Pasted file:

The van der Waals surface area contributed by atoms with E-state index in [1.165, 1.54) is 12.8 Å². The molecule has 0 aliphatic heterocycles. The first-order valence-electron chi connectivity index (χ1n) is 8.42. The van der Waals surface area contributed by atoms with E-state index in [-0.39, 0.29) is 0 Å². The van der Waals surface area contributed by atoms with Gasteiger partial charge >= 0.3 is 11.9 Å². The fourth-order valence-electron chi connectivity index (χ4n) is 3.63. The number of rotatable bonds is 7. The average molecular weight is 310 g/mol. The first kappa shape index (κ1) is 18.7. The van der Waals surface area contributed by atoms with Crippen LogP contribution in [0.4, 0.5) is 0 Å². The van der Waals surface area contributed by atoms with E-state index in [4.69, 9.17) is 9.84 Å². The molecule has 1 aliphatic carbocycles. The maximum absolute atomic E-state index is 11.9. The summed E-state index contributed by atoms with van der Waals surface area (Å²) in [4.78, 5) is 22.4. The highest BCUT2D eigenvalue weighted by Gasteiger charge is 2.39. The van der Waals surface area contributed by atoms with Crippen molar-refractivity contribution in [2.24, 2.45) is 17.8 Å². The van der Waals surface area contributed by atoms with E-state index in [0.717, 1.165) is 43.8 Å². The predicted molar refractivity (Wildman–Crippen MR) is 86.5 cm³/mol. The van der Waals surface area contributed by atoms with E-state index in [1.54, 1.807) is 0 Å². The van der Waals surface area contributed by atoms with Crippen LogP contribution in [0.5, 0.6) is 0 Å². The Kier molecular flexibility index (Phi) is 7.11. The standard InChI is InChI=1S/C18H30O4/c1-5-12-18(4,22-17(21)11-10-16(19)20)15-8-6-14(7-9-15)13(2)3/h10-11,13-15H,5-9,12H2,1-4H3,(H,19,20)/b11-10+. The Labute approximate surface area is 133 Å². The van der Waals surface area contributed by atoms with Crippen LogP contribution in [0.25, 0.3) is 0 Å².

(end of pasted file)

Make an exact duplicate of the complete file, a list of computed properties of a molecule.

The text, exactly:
The van der Waals surface area contributed by atoms with E-state index in [1.165, 1.54) is 12.8 Å². The molecule has 0 aliphatic heterocycles. The first-order valence-electron chi connectivity index (χ1n) is 8.42. The van der Waals surface area contributed by atoms with E-state index in [-0.39, 0.29) is 0 Å². The van der Waals surface area contributed by atoms with Gasteiger partial charge >= 0.3 is 11.9 Å². The fourth-order valence-electron chi connectivity index (χ4n) is 3.63. The number of rotatable bonds is 7. The average molecular weight is 310 g/mol. The first kappa shape index (κ1) is 18.7. The van der Waals surface area contributed by atoms with Crippen LogP contribution in [0.4, 0.5) is 0 Å². The van der Waals surface area contributed by atoms with E-state index in [4.69, 9.17) is 9.84 Å². The molecule has 1 aliphatic carbocycles. The maximum absolute atomic E-state index is 11.9. The summed E-state index contributed by atoms with van der Waals surface area (Å²) in [4.78, 5) is 22.4. The highest BCUT2D eigenvalue weighted by Gasteiger charge is 2.39. The van der Waals surface area contributed by atoms with Crippen molar-refractivity contribution in [2.24, 2.45) is 17.8 Å². The van der Waals surface area contributed by atoms with E-state index in [0.717, 1.165) is 43.8 Å². The predicted molar refractivity (Wildman–Crippen MR) is 86.5 cm³/mol. The van der Waals surface area contributed by atoms with E-state index in [1.54, 1.807) is 0 Å². The van der Waals surface area contributed by atoms with Crippen LogP contribution in [0.5, 0.6) is 0 Å². The Kier molecular flexibility index (Phi) is 7.11. The standard InChI is InChI=1S/C18H30O4/c1-5-12-18(4,22-17(21)11-10-16(19)20)15-8-6-14(7-9-15)13(2)3/h10-11,13-15H,5-9,12H2,1-4H3,(H,19,20)/b11-10+. The Labute approximate surface area is 133 Å². The van der Waals surface area contributed by atoms with Crippen LogP contribution in [0.25, 0.3) is 0 Å².